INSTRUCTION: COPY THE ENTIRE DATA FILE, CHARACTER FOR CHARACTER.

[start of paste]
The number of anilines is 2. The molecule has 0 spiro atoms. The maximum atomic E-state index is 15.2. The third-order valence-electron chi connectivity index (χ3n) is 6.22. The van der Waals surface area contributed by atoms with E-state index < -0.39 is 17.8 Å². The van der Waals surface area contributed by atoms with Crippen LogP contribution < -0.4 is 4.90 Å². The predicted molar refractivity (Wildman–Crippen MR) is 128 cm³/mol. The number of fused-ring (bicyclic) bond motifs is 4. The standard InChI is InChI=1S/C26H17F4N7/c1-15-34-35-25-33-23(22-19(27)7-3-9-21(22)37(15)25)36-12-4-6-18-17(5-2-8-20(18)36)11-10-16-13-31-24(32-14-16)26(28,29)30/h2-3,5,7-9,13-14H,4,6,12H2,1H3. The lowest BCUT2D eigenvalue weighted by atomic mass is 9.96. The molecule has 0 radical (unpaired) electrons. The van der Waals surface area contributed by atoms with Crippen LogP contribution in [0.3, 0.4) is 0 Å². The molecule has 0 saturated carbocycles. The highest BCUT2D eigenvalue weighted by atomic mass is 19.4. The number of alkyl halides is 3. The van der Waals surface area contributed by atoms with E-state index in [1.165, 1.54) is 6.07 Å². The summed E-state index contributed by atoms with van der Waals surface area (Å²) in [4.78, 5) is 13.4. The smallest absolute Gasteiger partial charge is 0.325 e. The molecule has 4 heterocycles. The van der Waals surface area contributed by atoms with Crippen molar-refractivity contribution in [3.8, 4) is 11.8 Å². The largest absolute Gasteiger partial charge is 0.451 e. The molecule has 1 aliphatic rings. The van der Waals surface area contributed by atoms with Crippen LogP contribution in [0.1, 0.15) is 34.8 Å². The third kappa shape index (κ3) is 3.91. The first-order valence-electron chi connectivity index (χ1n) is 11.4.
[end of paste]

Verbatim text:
The number of anilines is 2. The molecule has 0 spiro atoms. The maximum atomic E-state index is 15.2. The third-order valence-electron chi connectivity index (χ3n) is 6.22. The van der Waals surface area contributed by atoms with E-state index < -0.39 is 17.8 Å². The van der Waals surface area contributed by atoms with Crippen LogP contribution < -0.4 is 4.90 Å². The predicted molar refractivity (Wildman–Crippen MR) is 128 cm³/mol. The number of fused-ring (bicyclic) bond motifs is 4. The standard InChI is InChI=1S/C26H17F4N7/c1-15-34-35-25-33-23(22-19(27)7-3-9-21(22)37(15)25)36-12-4-6-18-17(5-2-8-20(18)36)11-10-16-13-31-24(32-14-16)26(28,29)30/h2-3,5,7-9,13-14H,4,6,12H2,1H3. The lowest BCUT2D eigenvalue weighted by atomic mass is 9.96. The molecule has 0 radical (unpaired) electrons. The van der Waals surface area contributed by atoms with Crippen LogP contribution in [0.3, 0.4) is 0 Å². The molecule has 0 saturated carbocycles. The highest BCUT2D eigenvalue weighted by atomic mass is 19.4. The number of alkyl halides is 3. The van der Waals surface area contributed by atoms with E-state index in [1.165, 1.54) is 6.07 Å². The summed E-state index contributed by atoms with van der Waals surface area (Å²) in [4.78, 5) is 13.4. The smallest absolute Gasteiger partial charge is 0.325 e. The molecule has 4 heterocycles. The van der Waals surface area contributed by atoms with Crippen molar-refractivity contribution in [3.8, 4) is 11.8 Å². The largest absolute Gasteiger partial charge is 0.451 e. The molecule has 1 aliphatic rings. The van der Waals surface area contributed by atoms with Crippen LogP contribution in [0.1, 0.15) is 34.8 Å². The third kappa shape index (κ3) is 3.91. The first-order valence-electron chi connectivity index (χ1n) is 11.4.